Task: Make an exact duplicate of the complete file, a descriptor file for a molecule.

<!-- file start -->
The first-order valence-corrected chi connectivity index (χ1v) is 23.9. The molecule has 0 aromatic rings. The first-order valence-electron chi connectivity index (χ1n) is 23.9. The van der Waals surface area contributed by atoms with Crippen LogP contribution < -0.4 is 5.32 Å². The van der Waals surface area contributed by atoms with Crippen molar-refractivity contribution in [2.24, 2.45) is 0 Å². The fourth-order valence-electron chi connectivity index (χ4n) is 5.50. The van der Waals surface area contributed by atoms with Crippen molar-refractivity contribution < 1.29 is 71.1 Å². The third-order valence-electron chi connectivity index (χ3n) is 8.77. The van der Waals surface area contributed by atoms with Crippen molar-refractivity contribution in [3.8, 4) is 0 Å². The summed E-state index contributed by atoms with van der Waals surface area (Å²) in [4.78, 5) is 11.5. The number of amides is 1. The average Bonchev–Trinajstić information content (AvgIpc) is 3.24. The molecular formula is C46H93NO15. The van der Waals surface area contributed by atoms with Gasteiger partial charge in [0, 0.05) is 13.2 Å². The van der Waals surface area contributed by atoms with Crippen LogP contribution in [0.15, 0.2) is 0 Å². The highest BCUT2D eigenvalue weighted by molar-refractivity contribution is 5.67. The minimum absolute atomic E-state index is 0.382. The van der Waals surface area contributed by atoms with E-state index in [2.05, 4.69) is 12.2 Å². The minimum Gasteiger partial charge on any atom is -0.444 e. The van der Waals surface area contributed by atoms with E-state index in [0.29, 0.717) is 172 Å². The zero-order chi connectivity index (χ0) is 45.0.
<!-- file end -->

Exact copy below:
The first-order valence-corrected chi connectivity index (χ1v) is 23.9. The molecule has 0 aromatic rings. The first-order valence-electron chi connectivity index (χ1n) is 23.9. The van der Waals surface area contributed by atoms with Crippen LogP contribution < -0.4 is 5.32 Å². The van der Waals surface area contributed by atoms with Crippen molar-refractivity contribution in [2.24, 2.45) is 0 Å². The fourth-order valence-electron chi connectivity index (χ4n) is 5.50. The van der Waals surface area contributed by atoms with Crippen molar-refractivity contribution < 1.29 is 71.1 Å². The third-order valence-electron chi connectivity index (χ3n) is 8.77. The van der Waals surface area contributed by atoms with Crippen molar-refractivity contribution in [3.8, 4) is 0 Å². The summed E-state index contributed by atoms with van der Waals surface area (Å²) in [4.78, 5) is 11.5. The number of amides is 1. The average Bonchev–Trinajstić information content (AvgIpc) is 3.24. The molecular formula is C46H93NO15. The van der Waals surface area contributed by atoms with Gasteiger partial charge in [0, 0.05) is 13.2 Å². The van der Waals surface area contributed by atoms with Crippen LogP contribution in [0.15, 0.2) is 0 Å². The highest BCUT2D eigenvalue weighted by molar-refractivity contribution is 5.67. The minimum absolute atomic E-state index is 0.382. The van der Waals surface area contributed by atoms with E-state index in [2.05, 4.69) is 12.2 Å². The minimum Gasteiger partial charge on any atom is -0.444 e. The van der Waals surface area contributed by atoms with E-state index in [0.29, 0.717) is 172 Å². The zero-order chi connectivity index (χ0) is 45.0.